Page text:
Cinderella stories

  • by Paul Parish
  • Wednesday May 3, 2017
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Two big dance spectacles opened last week on opposite sides of the Bay. San Francisco Ballet revived its blockbuster, crowd-pleasing Cinderella at the Opera House, choreographed by the Royal Ballet associate Christopher Wheeldon; and Cal Performances presented Philharmonia Baroque et al. in the first revival of Voltaire's Temple de Gloire in 250 years, from a manuscript in the UC Berkeley Music Library. Both are sumptuous productions with music, visual arts, choreography, and allied stage arts combined to argue a matter of government policy.

Wheeldon's Cinderella could be seen from this angle as a kind of Kate Middleton Story. It's not just that the Duchess of York is in fact a latter-day Cinderella, but also, the ballet seems designed to persuade the monarch to have a heart, ease up on the dignity already, and if there's going to be a royal family, they've got to be more like the rest of the people.

Granted, the first thing you think about Wheeldon might be An American in Paris, his smash Broadway hit show with jazz at its core. He has lived and worked for so long in the USA it's not necessary to connect him with his origins in the Royal Ballet School and Company, and this piece was not co-commissioned by SFB and the RB but with the Dutch National Ballet. But it does have one foot in the US and the other in Europe, and the strengths all have to do with making the prince into a real character, someone we like, who goes on adventures with his sidekick, and long before the ball ever becomes a plot-point meets poor Cinderella disguised as a beggar. They become friends.

What's British about it is using ballet to tell a story well. With American dancing, technical excellence is often 90% of the show. In Europe, especially London, it's only a prerequisite, and the dancers have to be able to act, evoke atmosphere, epoch and style. What's American about it is the frank interest in the human side.

This revival arrived slightly undercooked on opening night. The stars Frances Chung and Joseph Walsh lacked chemistry, though they danced together wonderfully in Frankenstein earlier in the season. The reticence that worked so well for Walsh as the young scientist who becomes paralyzed with remorse was no use to him in creating a dashing, glamorous, warm-hearted prince. Walsh is maybe the best new male dancer on the roster, but he does not do the princely thing well. In fact, white tights seem like Kryptonite for him. Normally the strongest presence on the stage in contemporary work, as a prince in Swan Lake and here in Cinderella he seems slightly embarrassed to have all eyes on him.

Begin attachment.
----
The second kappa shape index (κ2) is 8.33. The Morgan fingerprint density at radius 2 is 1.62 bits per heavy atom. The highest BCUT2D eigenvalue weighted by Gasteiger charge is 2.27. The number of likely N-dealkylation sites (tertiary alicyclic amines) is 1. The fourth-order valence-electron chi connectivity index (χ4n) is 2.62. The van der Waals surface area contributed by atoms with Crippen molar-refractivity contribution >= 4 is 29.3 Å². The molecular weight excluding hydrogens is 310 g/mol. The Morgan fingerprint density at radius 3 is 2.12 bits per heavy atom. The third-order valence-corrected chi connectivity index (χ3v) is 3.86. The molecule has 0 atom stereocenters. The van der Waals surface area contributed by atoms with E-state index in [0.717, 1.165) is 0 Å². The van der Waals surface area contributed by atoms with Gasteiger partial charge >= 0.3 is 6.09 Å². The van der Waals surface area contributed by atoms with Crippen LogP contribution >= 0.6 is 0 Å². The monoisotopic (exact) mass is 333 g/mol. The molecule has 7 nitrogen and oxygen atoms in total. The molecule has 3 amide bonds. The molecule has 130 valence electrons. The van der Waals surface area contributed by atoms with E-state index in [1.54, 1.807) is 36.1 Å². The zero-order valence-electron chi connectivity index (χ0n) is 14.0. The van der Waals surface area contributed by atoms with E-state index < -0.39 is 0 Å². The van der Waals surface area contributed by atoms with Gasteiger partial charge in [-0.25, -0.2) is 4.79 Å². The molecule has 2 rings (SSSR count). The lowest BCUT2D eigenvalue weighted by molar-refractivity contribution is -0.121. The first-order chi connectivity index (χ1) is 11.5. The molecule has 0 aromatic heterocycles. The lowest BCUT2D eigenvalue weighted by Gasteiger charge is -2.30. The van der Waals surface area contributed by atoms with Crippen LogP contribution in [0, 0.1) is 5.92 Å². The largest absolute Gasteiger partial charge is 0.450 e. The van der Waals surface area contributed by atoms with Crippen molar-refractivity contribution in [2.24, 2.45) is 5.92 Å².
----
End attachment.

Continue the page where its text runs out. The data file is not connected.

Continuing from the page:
Without that strong partnership chemistry, and despite Chung's fabulous solos, the burden fell heavily on the brilliantly staged mannerisms Wheeldon has lavished on Cinders' family �" the horrible stepmother (wonderfully done by Jennifer Stahl) and the awful stepsister (Sasha De Sola, who shone brighter than any other performer in the whole show). The other stepsister (Ellen Rose Hummel) was sweet and charming as she fell in love with the Prince's sidekick, Benjamin (Taras Domitro, in a very strong performance).

Cinderella has further tremendous assets: first, the glorious score by Prokofiev, who tells the story in the music (played with power by the orchestra, directed by Martin West). Then there's the scenic genius that makes Nature take an active part in making Cinderella happy. The seedling she planted at her mother's grave, which she waters with her tears, grows into a tree that takes over the whole stage and sends forth fairies and nature spirits to groom and prepare her for the ball. In magical ways, created by the puppeteer Basil Twist, it envelopes her, and gives her as it were a second birth, with a magical carriage that rides her on to glory. This is a miracle of stagecraft that makes it seem as if all the powers of Nature are on her side, and she will bring new life and power to the royal family.

All these elements �" especially the scenery, dancing, and music organized to dazzle the senses while underpinning an argument about who should have power and how it should be used �" belong to the grand court spectacle that comes down to us from the Renaissance. Humanists made poems, plays, and ballets to teach lessons in good governance. It doesn't hurt that Cinderella confirms us in our desire to be decent and generous of spirit, and let the cream rise to the top.

Similarly, Philharmonia Baroque may have a hit on its hands with the opera-ballet Le Temple de Gloire, a thrilling account of Rameau's first setting of Voltaire's libretto advising Louis XV to emulate the noble emperor Trajan, who treated the kings he conquered with clemency, and not follow the examples of the monstrous tyrants Belus and the intemperate god Bacchus, who overwhelm their subjects and reduce them to abject dependency.

There isn't room here to describe the three-hour extravaganza in detail, but it's worth mentioning that despite the fact that the text came in supertitles, there came a smatter of applause at "A tyrant knows no shame," when Voltaire seemed to be rebuking President Trump for bullying.

Philharmonia Baroque was joined by superb singers of the Centre de musique baroque de Versailles and forces of the New York Baroque Dance Ensemble (director: Catherine Turocy), whose limpid, wonderfully light dances flowed like water over rocks as they embodied shepherds, muses, and other creatures sympathetic to the virtues of magnanimity. Baroque dance is ballet in an earlier form, and Rameau's music is extremely danceable. It was a huge production �" scores of singers in the chorus, scores of musicians in the pit, wonderfully directed by Nicholas McGegan. And the house was full.